What Are Gender Roles and Gender Normativity?

In this day and age, what counts as the norm, exactly?

Those who love throwing the words “social justice warrior” and “special snowflake” around love to say that LGBT+ protests are unnecessary and entitled because we have finally been accepted into society and are allowed to exist. But is that really the case when gender normativity exists?

Because, sure, the law isn’t allowed to execute us for homosexuality (at least in the United States – in some countries, it’s still a crime punishable by death). And yes, we are legally allowed to walk the streets holding our partners’ hand or expressing our identity as a transgender, but that does not automatically imply that we feel remotely safe in doing so. There’s a difference between being (begrudgingly) tolerated from being accepted, and as far as many of us in varying genders and sexualities can tell, we are far from being accepted into society by everyone.

As long as gender normativity exists, the chains of traditional gender roles continue to hold us back and prevent us from living the lives we choose. And don’t you think it’s time that we spoke up and stopped it?

What Is Gender Normativity?

Gender normativity is the act of a society to reinforce standards of masculinity and femininity. It is the gender counterpart for heteronormativity, which believes that humans’ sexuality is, by default, heterosexual. As such, it has a limited view on sex, gender, and sexuality.

For example, if one were born a man, they would be expected to be sporty and masculine. Or women should be expected to be dainty and demure (but not too much). In a realistic example, patriarchal states like Syria do not value the need for sending their young women to school as they did once in the past. As such, the literacy rate for girls there is at around 74% percent while men are still at around 91%.

If these two terms were practiced, there would only be two exclusive combinations of sex, gender, and sexuality: a person that was biologically born a woman, identifies as a woman, and is sexually attracted to men; and a person that was biologically born a man, identifies as a man, and is sexually attracted to women. Anything outside these criteria is seen as an oddity or a mental condition.

And even then, the hold gender normativity has does not end there. Those that do fit into the two criteria under gender normativity and heteronormativity must also be willing to act accordingly. A biological woman must be willing to act like a woman according to gender roles, while biological men must do the same according to their sex. To do otherwise would be to go against the norms of gender roles.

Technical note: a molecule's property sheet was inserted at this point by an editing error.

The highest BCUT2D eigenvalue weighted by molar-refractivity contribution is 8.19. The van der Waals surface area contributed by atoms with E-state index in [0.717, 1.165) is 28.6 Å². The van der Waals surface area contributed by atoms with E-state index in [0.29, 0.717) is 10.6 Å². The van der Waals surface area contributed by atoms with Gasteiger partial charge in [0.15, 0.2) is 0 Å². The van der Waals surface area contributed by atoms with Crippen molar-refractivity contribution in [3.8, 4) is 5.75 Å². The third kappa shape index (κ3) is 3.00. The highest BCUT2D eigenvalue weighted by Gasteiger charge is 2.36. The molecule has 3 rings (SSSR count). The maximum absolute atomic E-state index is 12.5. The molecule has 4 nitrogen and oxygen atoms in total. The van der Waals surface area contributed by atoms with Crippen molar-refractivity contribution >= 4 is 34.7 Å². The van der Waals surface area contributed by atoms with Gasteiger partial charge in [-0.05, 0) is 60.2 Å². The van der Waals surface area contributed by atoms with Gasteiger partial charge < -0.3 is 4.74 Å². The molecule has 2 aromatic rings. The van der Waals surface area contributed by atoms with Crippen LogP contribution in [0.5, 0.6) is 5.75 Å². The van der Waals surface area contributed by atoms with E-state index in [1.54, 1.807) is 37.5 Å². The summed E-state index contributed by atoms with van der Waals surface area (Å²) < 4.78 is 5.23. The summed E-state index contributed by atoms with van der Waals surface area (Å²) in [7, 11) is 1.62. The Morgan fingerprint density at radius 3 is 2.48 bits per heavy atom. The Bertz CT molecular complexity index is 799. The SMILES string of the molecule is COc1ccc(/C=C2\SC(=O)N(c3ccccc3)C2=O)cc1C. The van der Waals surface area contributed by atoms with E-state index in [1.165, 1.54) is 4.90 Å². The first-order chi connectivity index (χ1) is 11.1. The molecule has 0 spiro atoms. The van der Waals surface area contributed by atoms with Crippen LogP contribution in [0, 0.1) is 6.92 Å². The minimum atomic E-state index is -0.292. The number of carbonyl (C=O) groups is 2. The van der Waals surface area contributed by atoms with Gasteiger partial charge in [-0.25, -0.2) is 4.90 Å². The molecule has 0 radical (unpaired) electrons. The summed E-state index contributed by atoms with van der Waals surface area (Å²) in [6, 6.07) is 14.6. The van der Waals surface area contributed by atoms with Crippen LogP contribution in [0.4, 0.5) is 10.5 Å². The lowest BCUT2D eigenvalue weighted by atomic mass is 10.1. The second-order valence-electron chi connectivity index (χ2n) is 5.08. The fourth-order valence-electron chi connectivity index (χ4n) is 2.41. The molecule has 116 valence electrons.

What Are Gender Roles?

Image from Pixabay

Gender roles are the behaviors, attributes, and activities a community or society believe is appropriate for either sex. It’s not as simple as gender stereotyping, but actually shapes how people of a certain sex are supposed to act within society since doing anything outside the norm may be subjected to stereotyping, ostracizing, or homophobia.

For example, under gender roles, it is normal to see a father teaching his son how to play catch. However, some people (especially those who adhere to societal gender roles) may think it is odd to see a father teaching his daughter how to play catch while his son is inside the house playing with Barbie dolls and insist he do the opposite even if this is what the kids would rather be doing.

If we were in a time before the early 20th century, our gender roles would be extremely strict with what is masculine and what is feminine. Today, however, while it’s much more lenient for cisgenders who fit the general norm, it’s not as accommodating to cisgenders who defy certain expectations or people outside the binary genders.

For example, if a cisgender male or female were to go to a school to read a story to a group of preschoolers, no parent would bat an eye or complain unless for reasons like an inappropriate story or the storyteller wasn’t a very good speaker. But in 2012, parents of first and third grade students at Emerson Elementary School in Compton were furious when they found out that retired porn actress Sasha Grey was a guest reader for their students. While she hasn’t been in a porn movie for a long time prior to her appearance in the school, the fact that her past defied the demure and wholesome expectations of women ostracized her from doing anything with children even when it had nothing to do with her sexuality. And even this year, drag queens who participate in storybook readings in public libraries receive protests, harassment, and death threats.

Gender Roles, Gender Normativity, and Societal Expectations

Image from Pixabay

Gender roles and gender normativity overlap in the sense that they try to enforce standards or ways of living. If everyone followed these, everyone would be expected to fit the norm of a gender exclusively based on their biological sex at birth. Otherwise, the step a toe out of line and refuse to conform would lead to ostracizing that person.

Gender normativity is homophobic and discriminatory because recognizing the norms means recognizing that there are only two genders (even though science has proved time and time again that it has not) and every other form of gender expression is not normal.

But it’s time for people to start recognizing that a lot of genders exist. There’s nothing wrong with being a biological heterosexual woman who identifies as a female or their male counterpart, but you can be one while still recognizing that there are other people who feel differently about their identity. To force them into boxes and set expectations that they should act like everyone else is to stomp out their own identity and force norms down their throats.

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